Despite the inherent issues with trying to forecast how opinion polls might map to results in individual constituencies, to get a sense of how a general election might turn out given current polling, I adjusted the 2017 election results using the latest YouGov poll to capture the movement of voters between parties. Assuming no pact of any sort between the pro-remain parties. The projected totals were:
Conservatives 31% (398 seats) Labour 22% (142) SNP 4% (57) Liberal Democrats 19% (28) Plaid Cymru 1% (4) Green 8% (1)
The article goes on to look at the coming alliance between the Liberal Dems, Plaid Cymru, and Green parties.
There does not see to be an efficient distribution.
Even with the electoral pact.
The math looks bad, unless the alliance exceeds expectations.
quote:Should the alliance somehow be able to beat expectations, agree unity candidates in every constituency in Great Britain, and are perfectly able to combine the votes of the three parties, they will still find it difficult to deny the Tories a majority as the bulk of their gains will be at Labour’s expense.
If the Unite to Remain alliance are to deny the Tories a majority, then they will need to win seats such as South East Cambridgeshire, which is the Unite to Remain target 249 and Conservative target 310 – probably enough to put Liberal Democrat leader Jo Swinson in 10 Downing Street with support from the SNP and the remains of the parliamentary Labour Party.
Winning in constituencies such as this shouldn’t be impossible – the Lib Dems came within less than 6,000 votes of victory in 2010 and the Greens kept their deposit by winning 5% of the vote in 2015. But it does show how difficult denying the Conservatives a majority will be through a Lib Dem/Green pact rather than the traditional route of Labour winning in Labour/Tory battleground constituencies.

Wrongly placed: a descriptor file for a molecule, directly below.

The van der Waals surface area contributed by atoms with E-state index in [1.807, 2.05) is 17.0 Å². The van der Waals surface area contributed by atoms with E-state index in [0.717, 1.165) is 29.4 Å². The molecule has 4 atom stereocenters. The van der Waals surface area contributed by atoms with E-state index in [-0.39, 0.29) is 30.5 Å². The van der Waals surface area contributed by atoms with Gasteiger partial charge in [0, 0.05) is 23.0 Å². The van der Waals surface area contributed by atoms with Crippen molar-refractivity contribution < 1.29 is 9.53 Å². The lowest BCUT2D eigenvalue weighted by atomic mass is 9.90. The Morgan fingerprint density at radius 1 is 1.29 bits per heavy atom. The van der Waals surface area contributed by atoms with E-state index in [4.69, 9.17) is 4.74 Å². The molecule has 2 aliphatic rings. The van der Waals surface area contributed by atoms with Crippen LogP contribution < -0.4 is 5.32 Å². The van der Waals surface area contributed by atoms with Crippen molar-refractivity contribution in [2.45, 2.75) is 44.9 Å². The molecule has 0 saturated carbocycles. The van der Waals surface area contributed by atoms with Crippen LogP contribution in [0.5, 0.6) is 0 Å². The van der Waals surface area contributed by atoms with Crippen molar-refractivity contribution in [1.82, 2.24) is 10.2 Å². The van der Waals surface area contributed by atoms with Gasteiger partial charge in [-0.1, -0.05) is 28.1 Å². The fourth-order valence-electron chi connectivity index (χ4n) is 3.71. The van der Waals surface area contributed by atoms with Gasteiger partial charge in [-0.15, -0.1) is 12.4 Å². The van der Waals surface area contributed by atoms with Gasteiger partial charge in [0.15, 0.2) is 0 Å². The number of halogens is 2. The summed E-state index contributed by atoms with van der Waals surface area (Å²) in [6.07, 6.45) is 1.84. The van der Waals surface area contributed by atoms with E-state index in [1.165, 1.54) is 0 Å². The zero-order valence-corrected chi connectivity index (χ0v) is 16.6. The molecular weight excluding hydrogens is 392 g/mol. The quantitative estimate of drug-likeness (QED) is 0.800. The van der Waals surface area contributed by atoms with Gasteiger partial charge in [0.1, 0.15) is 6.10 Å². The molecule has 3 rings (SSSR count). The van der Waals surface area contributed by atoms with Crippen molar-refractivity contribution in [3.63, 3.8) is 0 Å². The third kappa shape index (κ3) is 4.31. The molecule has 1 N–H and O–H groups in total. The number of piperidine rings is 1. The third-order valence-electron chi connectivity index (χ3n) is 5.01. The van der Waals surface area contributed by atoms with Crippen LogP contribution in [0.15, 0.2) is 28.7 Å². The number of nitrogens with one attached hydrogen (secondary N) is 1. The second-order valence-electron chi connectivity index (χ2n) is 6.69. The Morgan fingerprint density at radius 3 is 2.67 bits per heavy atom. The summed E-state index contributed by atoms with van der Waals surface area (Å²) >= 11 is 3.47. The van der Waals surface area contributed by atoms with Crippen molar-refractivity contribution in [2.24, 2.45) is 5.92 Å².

The article offers a scenario that is more unlikely than not.
Here is another long article from site. It references, and quotes, the recent long Gordon Brown article.
Re: Third parties have a problem in efficiently spreading votes.
I wonder if this will affect Corbyn's current plan to call for a vote of no confidence in the current government. If it succeeds, then I believe a general election has to be called. Unless Boris can find a way to form a new government. But it appears from the polls that a general election would actually have an even more favorable outcome for his party. Which would essentially increase the likelihood of Brexit occurring.
I don't know how feasible it is for a general election to be viable prior to the October 31st Brexit deadline. Seems time is too short and Boris has indicated he won't ask for an extension. Not sure if Parliament can then take over and broker dialog with the EU asking for an extension. And there is no guarantee that the EU would even grant it.
Not a total surprise, since Johnson hinted at this. But how likely would it be that the Queen would agree to do so, especially on such a divisive issue? The royals have been pretty silent on Brexit, so my guess is they would prefer to just stay out of it.